What does that mean, exactly? It means that gender shouldn't be the important portion of your roleplay, and it shouldn't be what defines your character. The more emphasis you place on gender, the less you place on actual character development. What roleplayers should focus on is creating an engaging character with a realistic background, one who is likeable and that they would enjoy playing.
It seems backwards, but it's not. The second you get wrapped up in gender is the moment you will run into some sort of stereotype, whether it's giggling girl or hulking he-man. The more you worry about gender, the more you focus on making that gender feel "real" and the less it actually comes across. So focus on what it is that makes your character tick. Give him or her an engaging background, and then work out the smaller details like gender. The less emphasis placed on gender, the more you can put on important things like why he's running around Azeroth, who his friends are, what his motivation is, and what he hopes to accomplish with his life.
The other issue roleplayers have in regards to gender is how to react to the sudden revelation that the woman they've been roleplaying with is in reality, a man behind the screen (or vice versa). While some people don't really care one way or another who the person is behind the screen, others are shocked and even sometimes offended when they find out their burly, sword-swinging warrior pal is actually a woman.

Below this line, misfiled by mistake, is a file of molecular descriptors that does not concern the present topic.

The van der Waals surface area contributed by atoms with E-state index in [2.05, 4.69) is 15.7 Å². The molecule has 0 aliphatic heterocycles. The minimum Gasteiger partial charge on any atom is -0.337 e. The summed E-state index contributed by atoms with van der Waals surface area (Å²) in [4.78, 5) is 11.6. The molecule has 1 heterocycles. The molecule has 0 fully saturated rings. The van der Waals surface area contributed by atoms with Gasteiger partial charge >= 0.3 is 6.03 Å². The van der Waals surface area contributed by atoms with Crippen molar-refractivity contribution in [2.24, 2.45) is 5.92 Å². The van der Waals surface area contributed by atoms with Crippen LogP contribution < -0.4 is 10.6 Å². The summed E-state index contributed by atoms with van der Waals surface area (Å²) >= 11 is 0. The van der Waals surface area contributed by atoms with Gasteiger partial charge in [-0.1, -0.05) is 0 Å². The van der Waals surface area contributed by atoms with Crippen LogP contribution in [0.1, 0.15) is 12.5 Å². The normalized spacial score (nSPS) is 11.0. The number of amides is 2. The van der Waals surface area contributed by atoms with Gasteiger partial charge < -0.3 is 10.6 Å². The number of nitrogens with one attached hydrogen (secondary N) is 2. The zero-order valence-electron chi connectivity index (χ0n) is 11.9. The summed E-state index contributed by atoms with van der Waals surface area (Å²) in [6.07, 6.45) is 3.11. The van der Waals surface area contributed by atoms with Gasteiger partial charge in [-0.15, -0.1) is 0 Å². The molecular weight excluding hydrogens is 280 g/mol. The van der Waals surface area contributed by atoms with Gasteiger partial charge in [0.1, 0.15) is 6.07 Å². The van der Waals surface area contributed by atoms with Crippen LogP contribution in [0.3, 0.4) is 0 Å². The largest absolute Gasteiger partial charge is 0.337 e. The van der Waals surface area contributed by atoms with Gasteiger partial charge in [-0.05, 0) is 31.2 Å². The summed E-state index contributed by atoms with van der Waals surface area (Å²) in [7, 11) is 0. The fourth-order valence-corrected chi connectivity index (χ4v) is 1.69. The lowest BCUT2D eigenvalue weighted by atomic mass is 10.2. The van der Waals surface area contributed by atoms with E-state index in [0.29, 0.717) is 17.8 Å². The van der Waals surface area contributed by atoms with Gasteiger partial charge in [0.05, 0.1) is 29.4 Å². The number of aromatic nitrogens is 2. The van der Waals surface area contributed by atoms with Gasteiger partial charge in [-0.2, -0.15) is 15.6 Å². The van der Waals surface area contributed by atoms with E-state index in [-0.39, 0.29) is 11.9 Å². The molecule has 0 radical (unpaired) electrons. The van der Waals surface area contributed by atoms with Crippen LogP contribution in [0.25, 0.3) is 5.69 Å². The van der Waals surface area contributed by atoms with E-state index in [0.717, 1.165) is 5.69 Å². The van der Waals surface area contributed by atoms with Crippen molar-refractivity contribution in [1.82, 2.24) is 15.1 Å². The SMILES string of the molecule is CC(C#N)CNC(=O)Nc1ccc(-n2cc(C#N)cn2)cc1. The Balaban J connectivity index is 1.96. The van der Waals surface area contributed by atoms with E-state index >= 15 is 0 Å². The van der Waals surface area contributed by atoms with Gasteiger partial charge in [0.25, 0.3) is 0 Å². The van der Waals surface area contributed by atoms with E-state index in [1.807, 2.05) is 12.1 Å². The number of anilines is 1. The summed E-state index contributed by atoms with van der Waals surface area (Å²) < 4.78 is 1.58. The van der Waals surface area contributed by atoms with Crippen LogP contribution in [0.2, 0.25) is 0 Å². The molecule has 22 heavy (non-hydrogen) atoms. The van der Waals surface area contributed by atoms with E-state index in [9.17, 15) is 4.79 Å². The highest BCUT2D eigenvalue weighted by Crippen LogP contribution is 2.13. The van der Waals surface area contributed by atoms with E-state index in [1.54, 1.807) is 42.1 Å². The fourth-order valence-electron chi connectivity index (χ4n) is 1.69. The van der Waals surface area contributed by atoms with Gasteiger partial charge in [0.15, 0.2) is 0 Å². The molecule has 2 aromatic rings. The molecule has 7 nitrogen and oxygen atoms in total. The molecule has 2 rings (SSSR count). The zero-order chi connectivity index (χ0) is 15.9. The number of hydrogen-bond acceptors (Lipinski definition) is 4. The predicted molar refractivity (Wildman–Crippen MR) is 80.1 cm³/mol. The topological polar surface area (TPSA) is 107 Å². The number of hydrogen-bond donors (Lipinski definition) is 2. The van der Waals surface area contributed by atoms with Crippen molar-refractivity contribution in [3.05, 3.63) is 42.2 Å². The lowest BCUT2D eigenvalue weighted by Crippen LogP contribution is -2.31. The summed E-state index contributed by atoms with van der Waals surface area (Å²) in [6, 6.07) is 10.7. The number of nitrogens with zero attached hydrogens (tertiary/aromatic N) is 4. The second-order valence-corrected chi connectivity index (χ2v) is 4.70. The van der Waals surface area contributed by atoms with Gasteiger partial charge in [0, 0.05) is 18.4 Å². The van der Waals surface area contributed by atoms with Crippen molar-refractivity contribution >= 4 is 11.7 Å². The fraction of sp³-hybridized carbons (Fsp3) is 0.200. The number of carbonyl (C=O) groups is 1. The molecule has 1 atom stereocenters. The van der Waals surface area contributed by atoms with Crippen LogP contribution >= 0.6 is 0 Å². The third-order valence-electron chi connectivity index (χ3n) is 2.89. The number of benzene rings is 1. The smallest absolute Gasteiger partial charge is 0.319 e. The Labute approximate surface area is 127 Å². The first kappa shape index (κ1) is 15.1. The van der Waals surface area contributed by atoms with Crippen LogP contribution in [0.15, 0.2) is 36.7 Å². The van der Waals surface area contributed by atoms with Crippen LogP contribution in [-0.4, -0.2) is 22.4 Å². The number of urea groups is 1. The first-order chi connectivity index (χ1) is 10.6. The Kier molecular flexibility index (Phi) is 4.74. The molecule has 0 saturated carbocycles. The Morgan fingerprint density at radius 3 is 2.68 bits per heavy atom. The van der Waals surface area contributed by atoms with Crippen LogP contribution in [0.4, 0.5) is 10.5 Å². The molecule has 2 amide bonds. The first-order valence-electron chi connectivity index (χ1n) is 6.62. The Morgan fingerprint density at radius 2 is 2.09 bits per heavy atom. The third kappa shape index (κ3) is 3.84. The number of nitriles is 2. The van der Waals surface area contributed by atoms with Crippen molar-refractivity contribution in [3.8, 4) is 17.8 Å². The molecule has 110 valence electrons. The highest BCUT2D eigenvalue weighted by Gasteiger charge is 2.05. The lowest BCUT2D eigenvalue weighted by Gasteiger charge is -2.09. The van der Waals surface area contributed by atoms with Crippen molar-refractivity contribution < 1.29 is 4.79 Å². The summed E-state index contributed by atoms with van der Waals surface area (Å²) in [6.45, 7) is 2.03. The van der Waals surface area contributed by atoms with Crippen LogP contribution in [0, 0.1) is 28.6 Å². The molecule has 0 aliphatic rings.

There is a distinct line between what happens in character and what happens out of character -- and there is a distinct line between who your character is and who you are. Your character may be a brilliant historian, while in real life, you couldn't care less about world history; your character could be a woman, and you could be a man. This is a line that should be clearly defined. It's when that line is crossed that people get upset.
There's no real way to tell when people cross that line between in-character and out-of-character interactions. It happens, though, particularly with character romances. Some roleplayers automatically turn those roleplayed feelings of romance into out-of-character crushes. If you notice this is happening to you, that's the moment you need to step back and examine those feelings and make sure you aren't getting too wrapped up in the roleplay and confusing fiction with real life.
The same applies to your friends. If you notice your roleplay partner seems to be getting a little too involved OOC with what's going on IC, you should halt the roleplay and have a talk with him about what's going on and whether he's getting too involved. This is the kind of situation that really needs to be handled delicately, because discussions involving feelings can sometimes lead to hurt feelings -- and that's the last thing anyone wants to happen.
When a player gets upset about a difference between the in-character and out-of-character gender of another roleplayer, it often means he's blurring that line. If you find yourself offended or the subject of another player's offense, it's worth it to sit down and discuss why that offense is there, what it means, and whether or not the roleplay can be salvaged. If it can, great; if feelings are too heated over the issue, it may be time to call a halt and move on.
Whether in real life or in roleplay, what really matters in the long run isn't what parts you or your character happened to be born with; it's who he or she is as a person. When trying to establish realism within the Warcraft universe, the motivations, goals, background and memories your character holds are far more important than what gender he happens to be. Develop the person. Develop the story. Don't stress over the gender. Everything else should fall into line gracefully.
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Filed under: All the World's a Stage (Roleplaying)